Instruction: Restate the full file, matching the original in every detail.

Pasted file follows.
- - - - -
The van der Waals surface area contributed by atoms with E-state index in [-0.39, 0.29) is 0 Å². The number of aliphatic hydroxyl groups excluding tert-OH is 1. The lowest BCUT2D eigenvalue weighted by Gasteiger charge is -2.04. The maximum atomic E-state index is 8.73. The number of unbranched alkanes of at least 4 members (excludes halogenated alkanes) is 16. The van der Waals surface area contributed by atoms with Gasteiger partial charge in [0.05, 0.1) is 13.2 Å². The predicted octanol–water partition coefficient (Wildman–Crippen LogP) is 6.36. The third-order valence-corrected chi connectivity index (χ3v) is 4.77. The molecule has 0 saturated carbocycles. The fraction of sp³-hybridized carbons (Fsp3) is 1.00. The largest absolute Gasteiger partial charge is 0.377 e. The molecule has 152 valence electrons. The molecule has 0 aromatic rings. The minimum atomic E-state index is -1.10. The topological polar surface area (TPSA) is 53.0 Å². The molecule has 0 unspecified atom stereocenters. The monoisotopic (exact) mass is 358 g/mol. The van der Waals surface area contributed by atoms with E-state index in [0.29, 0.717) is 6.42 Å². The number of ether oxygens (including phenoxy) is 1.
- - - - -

The van der Waals surface area contributed by atoms with E-state index in [-0.39, 0.29) is 0 Å². The number of aliphatic hydroxyl groups excluding tert-OH is 1. The lowest BCUT2D eigenvalue weighted by Gasteiger charge is -2.04. The maximum atomic E-state index is 8.73. The number of unbranched alkanes of at least 4 members (excludes halogenated alkanes) is 16. The van der Waals surface area contributed by atoms with Gasteiger partial charge in [0.05, 0.1) is 13.2 Å². The predicted octanol–water partition coefficient (Wildman–Crippen LogP) is 6.36. The third-order valence-corrected chi connectivity index (χ3v) is 4.77. The molecule has 0 saturated carbocycles. The fraction of sp³-hybridized carbons (Fsp3) is 1.00. The largest absolute Gasteiger partial charge is 0.377 e. The molecule has 152 valence electrons. The molecule has 0 aromatic rings. The minimum atomic E-state index is -1.10. The topological polar surface area (TPSA) is 53.0 Å². The molecule has 0 unspecified atom stereocenters. The monoisotopic (exact) mass is 358 g/mol. The van der Waals surface area contributed by atoms with E-state index in [0.29, 0.717) is 6.42 Å². The number of ether oxygens (including phenoxy) is 1.